Computational photography or computational imaging refers to digital image capture and processing techniques that use digital computation instead of optical processes. Computational photography can improve the capabilities of a camera, or introduce features that were not possible at all with film based photography, or reduce the cost or reduce the size of camera elements. Examples of computational photography include in-camera computation of digital panoramas, high-dynamic-range images, and light field cameras. Light field cameras use novel optical elements to capture three dimensional scene information which can then be used to produce 3D images, enhanced of depth-of-field, and selective de-focusing (or "post focus"). Enhanced depth-of-field reduces the need for mechanical focusing systems. All of these features use computational imaging techniques.
Accurate depth estimation is one of key problems in 3D scene reconstruction and visualization, which can be expanded to many computer vision applications, such as object tracking, scene segmentation, visual navigation and so on. At present, single depth cue based depth estimation is still an open problem in computer vision. To utilize multiple depth cues in a dense of camera array, we explore on the three key aspects, including acquisition of multiple depth cues, multiple cues based depth estimation and accurate depth map optimization. In order to extract multiple depth cues from light field, we have built a camera array system to capture target scene. The elemental cameras are accurately calibrated, which can be used for synthetic imaging with a synthetic 2D or 3D focal plane. Then we have extracted scene depth information related structure cues, parallax cue and focus cue of target scene from light field EPI, refocusing image and confocal image respectively. After that, we have proposed that there is complementary relationship between parallax cue and focus cue. For depth estimation, we have introduced a novel ground control points (GCPs) based method to obtain dense disparity map. Moreover, by focusing on the parallax cue, we have proposed a segmentation-tree based cost aggregation to produce more robust disparity estimation for each pixel. Besides, we have also proposed a multi-occlusion model in light field, which can be performed to deal with the occlusion area in depth estimation. Finally, based on the light field sampling analysis, we have proposed a multi-depth cues fusion algorithm to estimate depth under the framework of Markov Random Field, which can take both advantages of shape from stereo and shape from focus. Our algorithm is more accurate than single cue based depth estimation algorithms. To optimize the result of depth estimation, we have first proposed a method to remove outliers based on penalized linear regression, which can eliminate the distraction of outliers. As for the estimation of occluded area, we have proposed a global optimization based on the surface camera and stereo matching method, which can achieve sub-pixel accuracy for depth estimation. To address the issue of aliasing artifacts in the light field imaging, we have proposed an angular aliasing detection algorithm by shifting the aperture model randomly, and then we introduce a multi-scale anti-aliasing rendering algorithm to stitch different non-aliasing image parts together. Our algorithm can significantly improve the confocal imaging quality. We also carry out several researches on other depth estimation related techniques and applications, such as multi-view video synchronization, light field super-pixel segmentation, local feature extraction of light field and applications in live face detection and so on.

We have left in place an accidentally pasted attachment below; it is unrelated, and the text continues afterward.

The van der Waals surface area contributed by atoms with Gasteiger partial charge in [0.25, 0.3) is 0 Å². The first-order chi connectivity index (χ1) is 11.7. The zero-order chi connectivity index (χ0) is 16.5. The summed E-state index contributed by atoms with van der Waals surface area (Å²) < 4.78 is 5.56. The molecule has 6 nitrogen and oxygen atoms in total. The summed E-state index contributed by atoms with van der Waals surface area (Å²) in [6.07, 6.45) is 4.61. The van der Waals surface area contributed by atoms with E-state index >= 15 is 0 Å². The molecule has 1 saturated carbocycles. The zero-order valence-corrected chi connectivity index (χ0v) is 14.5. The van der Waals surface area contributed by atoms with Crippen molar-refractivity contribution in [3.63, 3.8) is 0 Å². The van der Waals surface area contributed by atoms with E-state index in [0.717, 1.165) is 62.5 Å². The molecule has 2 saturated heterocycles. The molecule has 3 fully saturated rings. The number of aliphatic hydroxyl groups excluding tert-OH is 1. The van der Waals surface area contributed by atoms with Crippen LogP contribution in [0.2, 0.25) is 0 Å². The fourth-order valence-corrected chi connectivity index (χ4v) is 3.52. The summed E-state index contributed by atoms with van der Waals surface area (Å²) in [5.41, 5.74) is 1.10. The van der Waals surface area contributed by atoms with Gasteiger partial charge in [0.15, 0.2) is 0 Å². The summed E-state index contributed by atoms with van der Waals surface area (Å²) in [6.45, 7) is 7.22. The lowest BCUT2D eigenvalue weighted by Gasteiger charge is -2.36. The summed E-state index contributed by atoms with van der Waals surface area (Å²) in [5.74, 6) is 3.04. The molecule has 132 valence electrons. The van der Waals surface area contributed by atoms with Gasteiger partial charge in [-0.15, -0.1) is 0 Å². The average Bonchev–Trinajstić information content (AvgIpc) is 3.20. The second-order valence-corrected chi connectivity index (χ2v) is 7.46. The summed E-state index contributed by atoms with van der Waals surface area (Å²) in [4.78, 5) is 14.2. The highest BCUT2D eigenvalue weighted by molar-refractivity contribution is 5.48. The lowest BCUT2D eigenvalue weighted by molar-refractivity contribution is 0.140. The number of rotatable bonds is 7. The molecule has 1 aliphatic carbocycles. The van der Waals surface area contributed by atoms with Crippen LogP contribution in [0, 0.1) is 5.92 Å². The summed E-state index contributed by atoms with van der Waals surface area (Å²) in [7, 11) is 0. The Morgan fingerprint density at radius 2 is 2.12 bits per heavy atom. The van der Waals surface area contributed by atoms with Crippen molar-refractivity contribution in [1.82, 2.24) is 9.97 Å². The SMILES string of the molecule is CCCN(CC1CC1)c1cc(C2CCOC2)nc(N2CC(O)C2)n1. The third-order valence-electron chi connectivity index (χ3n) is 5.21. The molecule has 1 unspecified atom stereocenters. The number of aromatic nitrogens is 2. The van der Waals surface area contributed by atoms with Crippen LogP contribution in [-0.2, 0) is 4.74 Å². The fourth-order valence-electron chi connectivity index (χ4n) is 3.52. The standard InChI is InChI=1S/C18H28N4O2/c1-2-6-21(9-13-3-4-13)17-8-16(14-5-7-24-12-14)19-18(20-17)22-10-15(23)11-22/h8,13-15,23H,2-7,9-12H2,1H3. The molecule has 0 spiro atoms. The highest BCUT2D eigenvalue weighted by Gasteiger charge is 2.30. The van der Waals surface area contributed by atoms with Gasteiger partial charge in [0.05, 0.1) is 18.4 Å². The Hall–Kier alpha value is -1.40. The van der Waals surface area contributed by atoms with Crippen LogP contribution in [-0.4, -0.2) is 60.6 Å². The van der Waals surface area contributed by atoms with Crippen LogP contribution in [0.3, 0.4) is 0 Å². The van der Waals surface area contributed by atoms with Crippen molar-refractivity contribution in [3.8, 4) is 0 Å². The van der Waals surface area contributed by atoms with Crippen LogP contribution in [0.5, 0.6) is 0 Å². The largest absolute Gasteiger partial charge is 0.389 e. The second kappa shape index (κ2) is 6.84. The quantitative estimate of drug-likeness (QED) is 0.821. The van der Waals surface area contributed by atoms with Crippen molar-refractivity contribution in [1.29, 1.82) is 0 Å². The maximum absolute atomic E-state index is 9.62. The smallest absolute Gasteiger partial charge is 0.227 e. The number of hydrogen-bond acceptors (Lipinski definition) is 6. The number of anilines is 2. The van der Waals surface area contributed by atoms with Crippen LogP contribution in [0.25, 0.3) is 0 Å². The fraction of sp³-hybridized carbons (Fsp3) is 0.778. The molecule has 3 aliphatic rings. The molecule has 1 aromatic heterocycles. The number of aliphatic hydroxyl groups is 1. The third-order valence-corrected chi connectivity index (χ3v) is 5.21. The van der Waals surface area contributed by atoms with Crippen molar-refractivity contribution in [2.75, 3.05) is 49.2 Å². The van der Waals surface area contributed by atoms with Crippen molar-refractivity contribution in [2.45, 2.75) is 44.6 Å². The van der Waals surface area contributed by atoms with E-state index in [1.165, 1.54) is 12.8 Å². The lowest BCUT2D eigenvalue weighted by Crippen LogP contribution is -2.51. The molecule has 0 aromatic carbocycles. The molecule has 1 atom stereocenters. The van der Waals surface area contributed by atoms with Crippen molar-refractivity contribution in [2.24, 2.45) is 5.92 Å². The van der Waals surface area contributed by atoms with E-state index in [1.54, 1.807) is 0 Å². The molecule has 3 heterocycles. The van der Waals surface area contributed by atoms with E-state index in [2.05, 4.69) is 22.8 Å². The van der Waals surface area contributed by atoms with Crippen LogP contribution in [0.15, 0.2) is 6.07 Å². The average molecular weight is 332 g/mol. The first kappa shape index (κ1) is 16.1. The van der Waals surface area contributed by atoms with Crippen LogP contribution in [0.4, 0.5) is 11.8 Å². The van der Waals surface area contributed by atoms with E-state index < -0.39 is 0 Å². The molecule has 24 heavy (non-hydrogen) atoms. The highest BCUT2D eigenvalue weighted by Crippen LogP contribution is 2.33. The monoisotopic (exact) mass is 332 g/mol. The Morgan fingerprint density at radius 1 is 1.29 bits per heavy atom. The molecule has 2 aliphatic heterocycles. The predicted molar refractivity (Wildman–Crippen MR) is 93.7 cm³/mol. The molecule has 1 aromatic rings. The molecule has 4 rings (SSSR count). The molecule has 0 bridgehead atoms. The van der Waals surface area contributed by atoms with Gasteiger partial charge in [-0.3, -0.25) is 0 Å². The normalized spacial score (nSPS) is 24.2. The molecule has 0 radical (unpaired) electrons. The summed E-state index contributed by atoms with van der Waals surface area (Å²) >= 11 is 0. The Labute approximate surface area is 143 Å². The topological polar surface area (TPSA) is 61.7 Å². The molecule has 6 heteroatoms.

After four year work, we have submitted 4 patent applications in China and published 20 papers, including 2 papers on TIP and TCSVT journals and 2 papers on CCF Rank A conferences ICCV and CVPR. We have also cultivated 2 NSFC young scholar funds, 5 Ph.D. and 10 master students under the support of this NSFC fund.
Key words: Depth estimation; Camera array; Multiple depth cues; Global optimization; Depth evaluation model
"The man can be destroyed but not defeated。" - Ernest Miller Hemingway